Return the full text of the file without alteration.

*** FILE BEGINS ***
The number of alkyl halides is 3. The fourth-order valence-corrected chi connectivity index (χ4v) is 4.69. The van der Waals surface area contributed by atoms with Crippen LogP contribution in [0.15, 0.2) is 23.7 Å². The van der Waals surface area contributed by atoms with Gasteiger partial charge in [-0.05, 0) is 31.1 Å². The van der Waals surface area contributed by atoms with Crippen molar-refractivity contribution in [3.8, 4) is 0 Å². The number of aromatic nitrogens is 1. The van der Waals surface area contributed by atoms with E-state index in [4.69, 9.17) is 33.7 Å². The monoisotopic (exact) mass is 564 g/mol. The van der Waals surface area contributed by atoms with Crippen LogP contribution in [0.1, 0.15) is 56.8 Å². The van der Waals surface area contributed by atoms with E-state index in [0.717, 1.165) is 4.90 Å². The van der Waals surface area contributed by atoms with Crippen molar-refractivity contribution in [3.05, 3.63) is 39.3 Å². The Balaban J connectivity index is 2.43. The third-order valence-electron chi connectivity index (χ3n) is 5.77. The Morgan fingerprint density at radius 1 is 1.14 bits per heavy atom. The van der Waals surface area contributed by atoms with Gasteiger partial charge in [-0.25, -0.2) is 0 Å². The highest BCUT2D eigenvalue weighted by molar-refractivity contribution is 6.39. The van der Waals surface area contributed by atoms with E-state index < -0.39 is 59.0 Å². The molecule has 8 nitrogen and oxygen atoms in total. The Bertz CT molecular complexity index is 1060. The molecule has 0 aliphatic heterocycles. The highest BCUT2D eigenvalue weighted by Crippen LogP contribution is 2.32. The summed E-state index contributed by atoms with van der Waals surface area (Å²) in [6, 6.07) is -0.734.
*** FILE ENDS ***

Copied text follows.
The number of alkyl halides is 3. The fourth-order valence-corrected chi connectivity index (χ4v) is 4.69. The van der Waals surface area contributed by atoms with Crippen LogP contribution in [0.15, 0.2) is 23.7 Å². The van der Waals surface area contributed by atoms with Gasteiger partial charge in [-0.05, 0) is 31.1 Å². The van der Waals surface area contributed by atoms with Crippen molar-refractivity contribution in [3.8, 4) is 0 Å². The number of aromatic nitrogens is 1. The van der Waals surface area contributed by atoms with E-state index in [4.69, 9.17) is 33.7 Å². The monoisotopic (exact) mass is 564 g/mol. The van der Waals surface area contributed by atoms with Crippen LogP contribution in [0.1, 0.15) is 56.8 Å². The van der Waals surface area contributed by atoms with E-state index in [0.717, 1.165) is 4.90 Å². The van der Waals surface area contributed by atoms with Crippen molar-refractivity contribution in [3.05, 3.63) is 39.3 Å². The Balaban J connectivity index is 2.43. The third-order valence-electron chi connectivity index (χ3n) is 5.77. The Morgan fingerprint density at radius 1 is 1.14 bits per heavy atom. The van der Waals surface area contributed by atoms with Gasteiger partial charge in [-0.25, -0.2) is 0 Å². The highest BCUT2D eigenvalue weighted by molar-refractivity contribution is 6.39. The van der Waals surface area contributed by atoms with E-state index < -0.39 is 59.0 Å². The molecule has 8 nitrogen and oxygen atoms in total. The Bertz CT molecular complexity index is 1060. The molecule has 0 aliphatic heterocycles. The highest BCUT2D eigenvalue weighted by Crippen LogP contribution is 2.32. The summed E-state index contributed by atoms with van der Waals surface area (Å²) in [6, 6.07) is -0.734.